It’s been an environmental murmur in the agricultural industry for almost two decades now, but the ramifications could soon be seismic if the issue of volatile organic compounds (VOCs) from pesticide emissions are not given due diligence. VOCs contribute to the formation of ground level ozone and are regulated under the federal Clean Air Act.
“VOC emissions are essentially the next step for pesticide regulation,” says Paul Buttner, manager of environmental affairs for the California Rice Commission. “We’ve long assessed pesticides for impacts on water quality and wildlife. Air is the new frontier. Future VOC regulation will likely elevate pesticides to more of an even par with other pollutants.”
Many pollutant sources contribute to VOC emissions, including vehicular traffic, oil and gas production, dairy waste and many more. In the grand scheme of air quality, VOC emissions from pesticides are only a minor contributor, estimated to account for less than 3 percent of the VOC emissions inventory in California, according to the California Air Resources Board (ARB). However, in certain agricultural areas such as the San Joaquin Valley and the Sacramento Valley, pesticide VOC emissions are estimated to account for as much as 10 percent of the inventory.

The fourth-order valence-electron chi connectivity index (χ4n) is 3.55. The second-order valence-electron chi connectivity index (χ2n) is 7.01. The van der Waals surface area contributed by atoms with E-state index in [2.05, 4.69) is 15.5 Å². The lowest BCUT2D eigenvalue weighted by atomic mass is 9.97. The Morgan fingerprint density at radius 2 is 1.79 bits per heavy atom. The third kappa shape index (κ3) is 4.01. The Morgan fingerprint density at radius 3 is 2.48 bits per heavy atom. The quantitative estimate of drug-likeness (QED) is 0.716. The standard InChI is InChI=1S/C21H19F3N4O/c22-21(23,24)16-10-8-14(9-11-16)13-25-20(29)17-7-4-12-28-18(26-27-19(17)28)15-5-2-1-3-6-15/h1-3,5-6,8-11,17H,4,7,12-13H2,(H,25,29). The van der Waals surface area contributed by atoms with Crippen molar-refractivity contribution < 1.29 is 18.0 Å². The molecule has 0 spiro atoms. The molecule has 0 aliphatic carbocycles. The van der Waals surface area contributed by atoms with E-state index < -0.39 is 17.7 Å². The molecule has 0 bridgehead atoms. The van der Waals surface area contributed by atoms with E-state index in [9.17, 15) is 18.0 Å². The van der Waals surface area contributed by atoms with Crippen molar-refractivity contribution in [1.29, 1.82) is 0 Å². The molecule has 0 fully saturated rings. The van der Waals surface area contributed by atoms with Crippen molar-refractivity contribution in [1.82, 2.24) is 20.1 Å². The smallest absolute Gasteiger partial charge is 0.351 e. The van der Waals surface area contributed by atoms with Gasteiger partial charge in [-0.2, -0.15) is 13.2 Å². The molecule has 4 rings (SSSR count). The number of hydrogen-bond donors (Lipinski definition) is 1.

While some commodity groups have shuffled the VOC issue to the bottom of the priority pile, others have taken a very proactive stance in dealing with proposed regulations. The cotton industry has been at the forefront of the debate. Bringing reason to the process has been a focus since the beginning for Roger Isom, vice president and director of technical services for the California Cotton Ginners and Growers Association (CCGGA).
“We have been involved since the beginning, which in the case of pesticide VOCs was 1994,” he says. “That year the federal EPA proposed to implement a Federal Implementation Plan (FIP) which included ‘no spray days’ and mandatory 45 percent reductions in pesticide VOC emissions across the board.
“Their idea was to address the highest VOC content pesticides first, regardless of actual emissions,” Isom says. “The problem with that proposal was that pheromones are considered pesticides and would have been the first chemicals under regulation and mandatory reformulation, because they are almost 100 percent VOCs. However, actual VOC emissions are negligent. The plan was ill-conceived and not well thought out. We were the first group involved, and along with the Nisei Farmers League, actually were the only groups to testify in opposition to the EPA’s FIP.”